Identifying a serious bacterial infection in children less than 60 days of age is easier said than done. One wants to get antibiotics started when appropriate but on the other hand, one doesn’t want to overuse antibiotics if one doesn’t need to. So what clues might we have that bacteria are lurking somewhere in an infant’s body? One major clue might lie in the simply urinalysis (UA)—but just how sensitive and specific is a urinalysis for identifying a bacterial urinary tract infection (UTI). Tzimenatos et al. (10.1542/peds.2017-3068) studied the accuracy of the urinalysis for identifying a UTI in a new study derived as a secondary analysis of a larger prospective multicenter study involving 26 emergency departments who are part of the Pediatric Emergency Care Applied Research Network (PECARN). The authors looked at test characteristics of the urinalysis based on infants with and without accompanying bacteremia based on two definitions of UTI—growth of greater than 50,000 or greater than 10,000 colony forming units (CFUs) per ml of urine. A UA was considered “positive” for a UTI if there was evidence of positive leukocyte esterase, nitrite, or pyuria in the assessment of an infant’s urine.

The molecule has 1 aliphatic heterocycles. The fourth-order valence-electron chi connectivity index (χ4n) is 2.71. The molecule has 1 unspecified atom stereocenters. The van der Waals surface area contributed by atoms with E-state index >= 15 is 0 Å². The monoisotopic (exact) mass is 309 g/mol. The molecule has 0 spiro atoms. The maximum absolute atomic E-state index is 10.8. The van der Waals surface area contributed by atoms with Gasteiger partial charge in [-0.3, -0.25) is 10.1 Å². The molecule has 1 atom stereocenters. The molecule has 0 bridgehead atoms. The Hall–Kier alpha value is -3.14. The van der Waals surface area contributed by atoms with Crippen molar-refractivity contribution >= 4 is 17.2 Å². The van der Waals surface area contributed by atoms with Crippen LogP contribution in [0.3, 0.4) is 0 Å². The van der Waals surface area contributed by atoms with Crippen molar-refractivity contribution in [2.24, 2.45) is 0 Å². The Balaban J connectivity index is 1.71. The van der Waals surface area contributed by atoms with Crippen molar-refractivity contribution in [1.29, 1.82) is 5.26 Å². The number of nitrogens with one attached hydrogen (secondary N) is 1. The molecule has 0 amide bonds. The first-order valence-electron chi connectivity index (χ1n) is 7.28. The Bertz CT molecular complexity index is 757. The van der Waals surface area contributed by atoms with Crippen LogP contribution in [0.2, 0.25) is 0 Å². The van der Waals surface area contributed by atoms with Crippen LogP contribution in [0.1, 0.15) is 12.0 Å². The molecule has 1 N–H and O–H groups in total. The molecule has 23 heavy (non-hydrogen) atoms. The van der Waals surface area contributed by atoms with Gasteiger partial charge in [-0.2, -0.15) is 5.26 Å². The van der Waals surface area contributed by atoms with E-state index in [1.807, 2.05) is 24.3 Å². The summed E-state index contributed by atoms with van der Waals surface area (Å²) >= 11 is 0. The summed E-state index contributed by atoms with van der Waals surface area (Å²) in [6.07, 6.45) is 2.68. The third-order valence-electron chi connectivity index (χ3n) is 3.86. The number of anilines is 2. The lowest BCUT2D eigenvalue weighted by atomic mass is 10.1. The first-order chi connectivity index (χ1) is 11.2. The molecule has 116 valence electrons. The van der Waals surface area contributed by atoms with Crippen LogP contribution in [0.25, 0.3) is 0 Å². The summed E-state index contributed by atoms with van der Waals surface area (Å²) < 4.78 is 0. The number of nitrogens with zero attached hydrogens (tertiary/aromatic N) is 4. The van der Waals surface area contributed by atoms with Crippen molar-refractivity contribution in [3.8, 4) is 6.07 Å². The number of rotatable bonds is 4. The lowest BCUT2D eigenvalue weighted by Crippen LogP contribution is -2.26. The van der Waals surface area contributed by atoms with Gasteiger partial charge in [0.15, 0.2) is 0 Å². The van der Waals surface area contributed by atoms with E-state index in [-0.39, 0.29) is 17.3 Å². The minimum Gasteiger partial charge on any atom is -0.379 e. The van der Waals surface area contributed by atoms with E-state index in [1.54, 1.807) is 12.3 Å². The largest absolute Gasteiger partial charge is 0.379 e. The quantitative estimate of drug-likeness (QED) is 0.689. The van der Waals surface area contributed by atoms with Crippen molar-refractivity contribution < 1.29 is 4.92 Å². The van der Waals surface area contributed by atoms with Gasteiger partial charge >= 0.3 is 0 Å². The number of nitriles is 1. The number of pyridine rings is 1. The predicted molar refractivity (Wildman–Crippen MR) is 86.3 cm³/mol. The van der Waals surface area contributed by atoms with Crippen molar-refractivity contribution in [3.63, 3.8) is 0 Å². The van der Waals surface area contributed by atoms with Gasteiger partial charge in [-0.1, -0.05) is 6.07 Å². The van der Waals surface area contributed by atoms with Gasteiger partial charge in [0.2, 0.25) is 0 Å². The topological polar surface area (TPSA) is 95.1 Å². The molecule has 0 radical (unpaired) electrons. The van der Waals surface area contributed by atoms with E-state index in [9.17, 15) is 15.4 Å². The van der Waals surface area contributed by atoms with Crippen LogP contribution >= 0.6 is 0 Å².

At both UTI definitions, the UA in this study proves to be quite accurate and sensitive for identifying a UTI. So should we simply redefine a UTI from its previous definition of greater than 50,000 to 10,000 CFUs per ml per the AAP Clinical Guidelines published in 2011 (10.1542/peds.2011-1330)? To better understand that question, we asked two authors of the AAP’s Clinical Practice UTI Guidelines Drs. Ken Roberts and Ellen Wald to add their input in an accompanying commentary to this study. They review the work leading to how we got to 50,000 CFUs per ml and raise possible concerns that values lower than that in the absence of fever might represent contamination or asymptomatic bacteriuria--hence the reaffirmation of the AAP guidelines in 2016. However when you add fever into the equation of pyuria and colony count, Drs. Roberts and Wald (10.1542/peds.2017-3239) believe that based on the new study by Tzimenatos et al. that 10,000 CFUs per ml is a reasonable threshold to diagnose a UTI in febrile infant. Do you agree? Go with the flow of this study and commentary and read both to learn more and decide if your threshold for UTI drops to 10,000 CFUs or not.